Minnesota took the lead on Delmon Youngs seven-iron shot in the fifth inning, which put the Twins up by one and reliever Glen Perkins in line for the win. Perkins, Matt Guerrier and Jesse Crain strung together 3 13 innings of scoreless relief seemingly to ice the game for Minnesota.

Danks indeed may have deserved a better fate, having fought back after tossing 48 pitching in the first two innings and spreading just 56 over the next five frames.

Despite assuming the responsibility for the loss, it was Danks who sounded determined after this disappointing loss even as he was encumbered by the sobriety of a four-game deficit in the standings.

We know we have a good team over here, and weve rallied hard all season. Were a tough bunch of guys, Danks said. Were not going to stop fighting until they tell us theres no reason to fight any more.

Brett Ballantini is CSNChicago.coms White Sox Insider. Follow him @CSNChi_Beatnik on Twitter for up-to-the-minute Sox information.

White Sox prospect Zack Collins takes a major step toward making it as a big-league catcher

White Sox prospect Zack Collins takes a major step toward making it as a big-league catcher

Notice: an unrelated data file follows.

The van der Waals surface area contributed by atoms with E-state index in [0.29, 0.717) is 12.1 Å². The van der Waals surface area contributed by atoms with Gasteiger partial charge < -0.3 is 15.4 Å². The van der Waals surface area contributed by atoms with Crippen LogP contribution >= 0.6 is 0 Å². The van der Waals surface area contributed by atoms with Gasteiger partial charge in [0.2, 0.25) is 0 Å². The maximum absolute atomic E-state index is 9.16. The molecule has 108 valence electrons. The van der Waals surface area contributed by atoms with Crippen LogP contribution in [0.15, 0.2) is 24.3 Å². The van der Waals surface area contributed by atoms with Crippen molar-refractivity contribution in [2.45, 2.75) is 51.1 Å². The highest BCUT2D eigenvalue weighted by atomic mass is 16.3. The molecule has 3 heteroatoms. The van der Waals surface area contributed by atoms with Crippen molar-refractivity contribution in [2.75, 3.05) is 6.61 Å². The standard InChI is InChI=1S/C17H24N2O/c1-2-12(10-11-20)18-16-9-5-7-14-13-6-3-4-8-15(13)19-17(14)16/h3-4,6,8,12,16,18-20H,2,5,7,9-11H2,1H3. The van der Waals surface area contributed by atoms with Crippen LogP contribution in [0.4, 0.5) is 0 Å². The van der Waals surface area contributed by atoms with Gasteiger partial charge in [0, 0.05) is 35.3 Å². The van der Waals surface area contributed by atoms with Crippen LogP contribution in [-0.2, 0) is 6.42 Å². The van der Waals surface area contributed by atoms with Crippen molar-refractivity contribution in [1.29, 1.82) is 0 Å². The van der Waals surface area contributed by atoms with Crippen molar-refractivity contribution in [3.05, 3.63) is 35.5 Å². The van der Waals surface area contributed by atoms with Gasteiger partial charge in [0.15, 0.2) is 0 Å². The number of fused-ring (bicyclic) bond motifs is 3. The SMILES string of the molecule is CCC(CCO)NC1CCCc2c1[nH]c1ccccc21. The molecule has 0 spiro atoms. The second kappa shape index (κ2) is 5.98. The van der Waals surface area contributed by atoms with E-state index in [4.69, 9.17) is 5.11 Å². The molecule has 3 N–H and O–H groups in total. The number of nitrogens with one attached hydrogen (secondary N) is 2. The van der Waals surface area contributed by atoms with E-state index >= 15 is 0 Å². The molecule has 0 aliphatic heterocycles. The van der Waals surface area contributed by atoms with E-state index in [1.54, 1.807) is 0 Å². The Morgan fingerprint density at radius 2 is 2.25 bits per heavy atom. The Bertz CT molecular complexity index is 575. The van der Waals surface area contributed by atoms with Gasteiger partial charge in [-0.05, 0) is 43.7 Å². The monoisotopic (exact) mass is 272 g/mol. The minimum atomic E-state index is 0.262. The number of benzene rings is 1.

Single-A Winston-Salem's Zack Collins is experiencing some newfound confidence when it comes to the catch and throw.

He should.

After he made a minor technical adjustment this spring, the White Sox first-rounder has dramatically improved his results in throwing out base runners early this season. The catcher has consistently reduced his throw time to second base by a tenth of a second. After he only threw out three of 21 stolen-base attempts in 2016, Collins has nailed 10 of 14 would-be thieves early this season.

Collins' correction is due in large part to a small change he and White Sox catching coordinator John Orton made in how the catcher positions himself as he releases the ball.

"What we noticed was when he tried to be quick throwing, his ball would seem to kind of die," said. "We looked at some video compared to some other guys that throw well and he wasn't using his front side, he wasn't on his legs enough to where he could use his lower half. 

"We saw it, he made the adjustment the next day and he felt it right away. He's basically carried that into the season. He's throwing great right now. 

"It doesn't normally work that way."

It's more than just a repositioning that has helped Collins. The No. 10 overall pick of the 2016 draft changed his dietary habits in the offseason and dropped 15 pounds. Collins also did Pilates to improve his mobility behind the plate.

Those aspects along with a strong attention to detail and quiet presence behind the plate had the White Sox pleased with how Collins showed in big league camp this spring. Early in camp, Orton said it didn't matter if Collins ever grew into a standout thrower because there are so many other important aspects of catching. He listed receiving/blocking, game-calling/handling the staff and hitting ahead of throwing in terms of importance.